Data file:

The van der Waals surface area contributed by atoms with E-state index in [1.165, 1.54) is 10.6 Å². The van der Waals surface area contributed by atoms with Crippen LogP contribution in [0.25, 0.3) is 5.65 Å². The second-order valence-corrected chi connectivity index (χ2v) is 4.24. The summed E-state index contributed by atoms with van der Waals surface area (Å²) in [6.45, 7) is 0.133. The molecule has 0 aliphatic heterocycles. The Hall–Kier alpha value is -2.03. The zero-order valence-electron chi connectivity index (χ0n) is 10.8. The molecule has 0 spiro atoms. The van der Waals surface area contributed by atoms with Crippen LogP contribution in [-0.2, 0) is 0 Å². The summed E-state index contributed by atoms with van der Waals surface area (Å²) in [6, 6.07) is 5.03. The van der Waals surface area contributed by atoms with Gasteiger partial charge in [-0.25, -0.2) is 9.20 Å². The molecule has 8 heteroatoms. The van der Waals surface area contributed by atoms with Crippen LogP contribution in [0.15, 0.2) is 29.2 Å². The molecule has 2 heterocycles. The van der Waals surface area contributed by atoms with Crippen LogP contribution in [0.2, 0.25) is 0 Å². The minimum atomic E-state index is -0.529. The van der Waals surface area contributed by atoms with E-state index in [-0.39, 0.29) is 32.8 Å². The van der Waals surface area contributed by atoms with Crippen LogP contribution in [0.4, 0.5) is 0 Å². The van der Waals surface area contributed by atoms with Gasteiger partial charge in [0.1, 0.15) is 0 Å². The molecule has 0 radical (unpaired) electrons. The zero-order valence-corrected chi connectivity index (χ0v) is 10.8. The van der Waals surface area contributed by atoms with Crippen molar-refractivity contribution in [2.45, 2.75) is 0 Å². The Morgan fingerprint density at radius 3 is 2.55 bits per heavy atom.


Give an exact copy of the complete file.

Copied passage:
The van der Waals surface area contributed by atoms with E-state index in [1.165, 1.54) is 10.6 Å². The van der Waals surface area contributed by atoms with Crippen LogP contribution in [0.25, 0.3) is 5.65 Å². The second-order valence-corrected chi connectivity index (χ2v) is 4.24. The summed E-state index contributed by atoms with van der Waals surface area (Å²) in [6.45, 7) is 0.133. The molecule has 0 aliphatic heterocycles. The Hall–Kier alpha value is -2.03. The zero-order valence-electron chi connectivity index (χ0n) is 10.8. The molecule has 0 spiro atoms. The van der Waals surface area contributed by atoms with Crippen LogP contribution in [-0.2, 0) is 0 Å². The summed E-state index contributed by atoms with van der Waals surface area (Å²) in [6, 6.07) is 5.03. The van der Waals surface area contributed by atoms with Gasteiger partial charge in [-0.25, -0.2) is 9.20 Å². The molecule has 8 heteroatoms. The van der Waals surface area contributed by atoms with Crippen LogP contribution in [0.15, 0.2) is 29.2 Å². The molecule has 2 heterocycles. The van der Waals surface area contributed by atoms with Crippen LogP contribution in [0.2, 0.25) is 0 Å². The minimum atomic E-state index is -0.529. The van der Waals surface area contributed by atoms with E-state index in [-0.39, 0.29) is 32.8 Å². The van der Waals surface area contributed by atoms with Crippen LogP contribution in [0.4, 0.5) is 0 Å². The van der Waals surface area contributed by atoms with Gasteiger partial charge in [0.1, 0.15) is 0 Å². The molecule has 0 radical (unpaired) electrons. The zero-order valence-corrected chi connectivity index (χ0v) is 10.8. The van der Waals surface area contributed by atoms with Crippen molar-refractivity contribution in [2.45, 2.75) is 0 Å². The Morgan fingerprint density at radius 3 is 2.55 bits per heavy atom.